There are many more disk imaging/mirroring tools as well, just do a google search. Tucows.com and Download.com has a wide variety of shareware/freeware/trialware. There are lots to choose from that will suit your needs.
June 19, 2006 10:46:54 PM

What I do is use Ghost (now by Symantec). Whats nice is you can make a boot floppy, execute Ghost, and make an entire image of the disk to external drive (NAS or USB) or burn to DVD. You can do a Copy Disk from this prog as well. Having to boot from CD or floppy, you wont run into files that are "Currently in use". It has the option as to the rate of desired compression as well.

If your O/S goes wonky, then just import the image back to your HDD. Drive Image is fine too. Comes in Image 7 (for Win2000 and XP) or 2002 (for Win95/98/ME) flavours.

There are many more disk imaging/mirroring tools as well, just do a google search. Tucows.com and Download.com has a wide variety of shareware/freeware/trialware. There are lots to choose from that will suit your needs.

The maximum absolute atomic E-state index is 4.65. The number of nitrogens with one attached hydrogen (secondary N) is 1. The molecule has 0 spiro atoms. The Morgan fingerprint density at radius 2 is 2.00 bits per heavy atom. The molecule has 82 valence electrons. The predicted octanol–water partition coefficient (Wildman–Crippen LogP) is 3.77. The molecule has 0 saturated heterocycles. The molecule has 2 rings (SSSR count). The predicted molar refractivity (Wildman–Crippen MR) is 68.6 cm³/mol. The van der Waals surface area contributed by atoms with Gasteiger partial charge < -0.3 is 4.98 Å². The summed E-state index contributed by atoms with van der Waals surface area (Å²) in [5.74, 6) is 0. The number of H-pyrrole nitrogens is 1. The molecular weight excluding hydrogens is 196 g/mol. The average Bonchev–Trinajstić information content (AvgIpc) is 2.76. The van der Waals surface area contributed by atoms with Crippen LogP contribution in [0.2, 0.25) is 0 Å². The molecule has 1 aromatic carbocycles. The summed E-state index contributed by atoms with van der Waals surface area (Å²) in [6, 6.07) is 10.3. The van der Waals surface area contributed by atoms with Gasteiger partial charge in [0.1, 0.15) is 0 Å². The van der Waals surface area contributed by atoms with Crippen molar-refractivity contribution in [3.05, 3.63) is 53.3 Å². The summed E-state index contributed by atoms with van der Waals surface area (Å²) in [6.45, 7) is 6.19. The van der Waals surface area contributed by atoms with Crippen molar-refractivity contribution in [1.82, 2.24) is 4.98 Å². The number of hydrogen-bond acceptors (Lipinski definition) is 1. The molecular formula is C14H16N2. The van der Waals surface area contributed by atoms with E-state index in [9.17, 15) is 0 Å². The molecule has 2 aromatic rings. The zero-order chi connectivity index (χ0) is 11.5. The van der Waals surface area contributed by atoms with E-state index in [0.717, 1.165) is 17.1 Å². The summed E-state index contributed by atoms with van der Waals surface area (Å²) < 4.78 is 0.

June 21, 2006 12:31:30 PM

I agree if you have the means to buy this product or otherwise legally obtain it (whatever you interpretation of "legally" is), Ghost is a much easier solution. For personal use for a poor college student, Ghost isn't really an option.
May 4, 2011 4:53:20 PM

bmouring said:
I agree if you have the means to buy this product or otherwise legally obtain it (whatever you interpretation of "legally" is), Ghost is a much easier solution. For personal use for a poor college student, Ghost isn't really an option.


Try Easeus to do back up. It is great & free. Majorgeeks.com has it.